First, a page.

Andy Zaky at Bullish Cross wrote a great post on Apple’s valuation, showing the deep discount of Apple’s earnings vs. an average company. It essentially states that Apple’s money is not green.
Felix Salmon took it forward by enumerating a few explanations that might be used for the despondent valuation. None are successful arguments, but that should not be a surprise.
To understand the phenomenon a bit more precisely, I maintain and think about these charts:
This shows Apple’s share price (“P” in blue) and its earnings per share (“E” in green). In addition there are multiples of the earnings in “bands”. The first band is 35xE to 45xE which bounded the price during the period of 2006 through most of 2008. The second band is 15xE to 25xE which bounded the price since then. The data is updated weekly so it is current as of last Friday.
Illustrating it this way shows how the stock is seen as representing different companies at different times. The 2006 era (iPod) Apple was seen as a high growth, dynamic company with loads of headroom for growth. The current (iOS) Apple is seen as a slow growth, fairly static company with most forecasts showing 20% growth potential.
Note that the price has dropped outside the current band for the first time since the great recession. It is still below 15xE today. Perhaps a new band is forming.
The second chart shows the P/E on its own (in blue) but with a second measure where the P/E is divided further by the average trailing twelve months’ growth (P/E/tG). This is a variation on the P/E/G (aka PEG ratio) where instead of (mostly wrongly) estimated future growth I use actual growth history–hence the t for trailing. The P/E/tG is a way to normalize P/E as a function of growth and hence a more appropriate index of value potential.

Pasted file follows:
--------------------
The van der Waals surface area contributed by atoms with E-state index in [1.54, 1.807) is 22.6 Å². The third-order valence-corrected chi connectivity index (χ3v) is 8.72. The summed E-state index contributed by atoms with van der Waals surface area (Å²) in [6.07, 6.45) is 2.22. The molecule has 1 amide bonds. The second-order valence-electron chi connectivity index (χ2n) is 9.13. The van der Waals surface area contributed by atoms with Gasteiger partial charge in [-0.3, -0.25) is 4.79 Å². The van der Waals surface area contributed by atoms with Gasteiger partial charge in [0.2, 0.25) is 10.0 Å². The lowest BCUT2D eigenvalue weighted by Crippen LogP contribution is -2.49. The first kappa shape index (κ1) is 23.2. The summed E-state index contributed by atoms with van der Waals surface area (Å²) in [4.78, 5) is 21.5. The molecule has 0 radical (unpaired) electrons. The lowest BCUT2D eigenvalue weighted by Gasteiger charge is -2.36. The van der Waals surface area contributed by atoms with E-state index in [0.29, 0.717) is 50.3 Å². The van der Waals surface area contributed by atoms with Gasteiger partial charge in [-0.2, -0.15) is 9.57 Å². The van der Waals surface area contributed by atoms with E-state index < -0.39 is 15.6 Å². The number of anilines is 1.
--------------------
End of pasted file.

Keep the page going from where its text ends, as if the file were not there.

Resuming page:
I added a horizontal line to the chart to show the minimum value P/E/tG reached during the recession (0.17 in January 2009). As you can see, the P/E/tG is now lower than at that time (0.15). It implies a deeper discount for the company’s earnings growth than during the time when the world faced economic contraction.
Note also the trend of that line as it shows a steady linear path toward zero.
Of course, it cannot reach zero unless Apple files for bankruptcy. But until it does file, the line can only reach zero asymptotically as E/tG increases. Which is a relief, I suppose, as it means the rate at which P/E/tG drops will decrease. This implies that as earnings growth persists, the drop in price will have to moderate.
The other threshold to keep an eye out for is when Apple’s share price will reach its cash per share. That’s the point when investors will consider the company to be a net value destroyer. If you performed that analysis in January 2009, and you were accurate about earnings forecasting, the answer would be well before today. See the following chart:
In other words, in January 2009 the stock was trading at a price (<$80/share) below the current cash per share (>$85/share). It took Apple 18 months to grow its cash to reflect the price set on the company. Had the stock not risen then the company would today be trading below book value.
The amazing thing is that today the valuation structure (P/E/tG) is even worse than in it was January 2009. An interesting exercise would be to project how long it would take for the cash to increase to the current share price.
I imagine this time interval should have a name. How about the time to boil: the time for growth pressure to become sufficiently high to exceed disbelief that growth can happen.
- Note that the low values were placed on the company after the crisis took hold, not as an anticipation of contraction. See the behavior of the index during the summer of 2008 as the credit crisis was unfolding.
- This analysis is consistent with the analysis that Apple is not valued on earnings or earnings growth but on its balance sheet. The ratio of Price/Cash has been fairly constant but if it breaks down (as it has been–see below) then we need to assume a new dynamic is in place.